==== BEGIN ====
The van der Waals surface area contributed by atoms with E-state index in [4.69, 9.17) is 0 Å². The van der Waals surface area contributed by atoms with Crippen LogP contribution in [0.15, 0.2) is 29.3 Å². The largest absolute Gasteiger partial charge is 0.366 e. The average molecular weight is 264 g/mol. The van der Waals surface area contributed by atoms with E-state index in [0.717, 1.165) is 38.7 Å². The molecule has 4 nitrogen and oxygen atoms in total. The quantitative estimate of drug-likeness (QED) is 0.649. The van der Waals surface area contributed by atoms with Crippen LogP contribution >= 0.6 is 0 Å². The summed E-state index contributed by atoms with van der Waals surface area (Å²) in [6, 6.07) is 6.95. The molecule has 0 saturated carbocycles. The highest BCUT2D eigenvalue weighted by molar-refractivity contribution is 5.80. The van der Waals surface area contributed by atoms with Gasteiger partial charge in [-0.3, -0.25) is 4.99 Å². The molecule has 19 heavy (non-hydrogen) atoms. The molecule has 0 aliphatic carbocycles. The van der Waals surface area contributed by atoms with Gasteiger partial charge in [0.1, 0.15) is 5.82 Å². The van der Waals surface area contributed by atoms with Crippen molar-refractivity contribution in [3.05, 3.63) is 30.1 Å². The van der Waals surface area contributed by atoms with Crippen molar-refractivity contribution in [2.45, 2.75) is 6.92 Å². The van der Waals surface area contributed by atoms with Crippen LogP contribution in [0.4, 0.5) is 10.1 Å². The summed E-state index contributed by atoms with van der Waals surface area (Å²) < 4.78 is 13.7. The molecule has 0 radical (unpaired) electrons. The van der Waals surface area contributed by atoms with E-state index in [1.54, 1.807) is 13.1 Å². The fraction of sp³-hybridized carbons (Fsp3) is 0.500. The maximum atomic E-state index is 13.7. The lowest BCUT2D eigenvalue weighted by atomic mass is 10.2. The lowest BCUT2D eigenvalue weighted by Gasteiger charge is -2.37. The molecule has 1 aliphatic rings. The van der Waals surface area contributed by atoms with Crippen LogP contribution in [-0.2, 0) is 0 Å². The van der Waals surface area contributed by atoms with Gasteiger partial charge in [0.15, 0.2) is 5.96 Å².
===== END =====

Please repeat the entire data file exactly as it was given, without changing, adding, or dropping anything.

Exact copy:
The van der Waals surface area contributed by atoms with E-state index in [4.69, 9.17) is 0 Å². The van der Waals surface area contributed by atoms with Crippen LogP contribution in [0.15, 0.2) is 29.3 Å². The largest absolute Gasteiger partial charge is 0.366 e. The average molecular weight is 264 g/mol. The van der Waals surface area contributed by atoms with E-state index in [0.717, 1.165) is 38.7 Å². The molecule has 4 nitrogen and oxygen atoms in total. The quantitative estimate of drug-likeness (QED) is 0.649. The van der Waals surface area contributed by atoms with Crippen LogP contribution >= 0.6 is 0 Å². The summed E-state index contributed by atoms with van der Waals surface area (Å²) in [6, 6.07) is 6.95. The molecule has 0 saturated carbocycles. The highest BCUT2D eigenvalue weighted by molar-refractivity contribution is 5.80. The van der Waals surface area contributed by atoms with Gasteiger partial charge in [-0.3, -0.25) is 4.99 Å². The molecule has 19 heavy (non-hydrogen) atoms. The molecule has 0 aliphatic carbocycles. The van der Waals surface area contributed by atoms with Gasteiger partial charge in [0.1, 0.15) is 5.82 Å². The van der Waals surface area contributed by atoms with Crippen molar-refractivity contribution in [3.05, 3.63) is 30.1 Å². The van der Waals surface area contributed by atoms with Crippen molar-refractivity contribution in [2.45, 2.75) is 6.92 Å². The van der Waals surface area contributed by atoms with Crippen LogP contribution in [0.4, 0.5) is 10.1 Å². The summed E-state index contributed by atoms with van der Waals surface area (Å²) < 4.78 is 13.7. The molecule has 0 radical (unpaired) electrons. The van der Waals surface area contributed by atoms with E-state index in [1.54, 1.807) is 13.1 Å². The fraction of sp³-hybridized carbons (Fsp3) is 0.500. The maximum atomic E-state index is 13.7. The lowest BCUT2D eigenvalue weighted by atomic mass is 10.2. The lowest BCUT2D eigenvalue weighted by Gasteiger charge is -2.37. The molecule has 1 aliphatic rings. The van der Waals surface area contributed by atoms with Crippen LogP contribution in [-0.2, 0) is 0 Å². The van der Waals surface area contributed by atoms with Gasteiger partial charge in [0.15, 0.2) is 5.96 Å².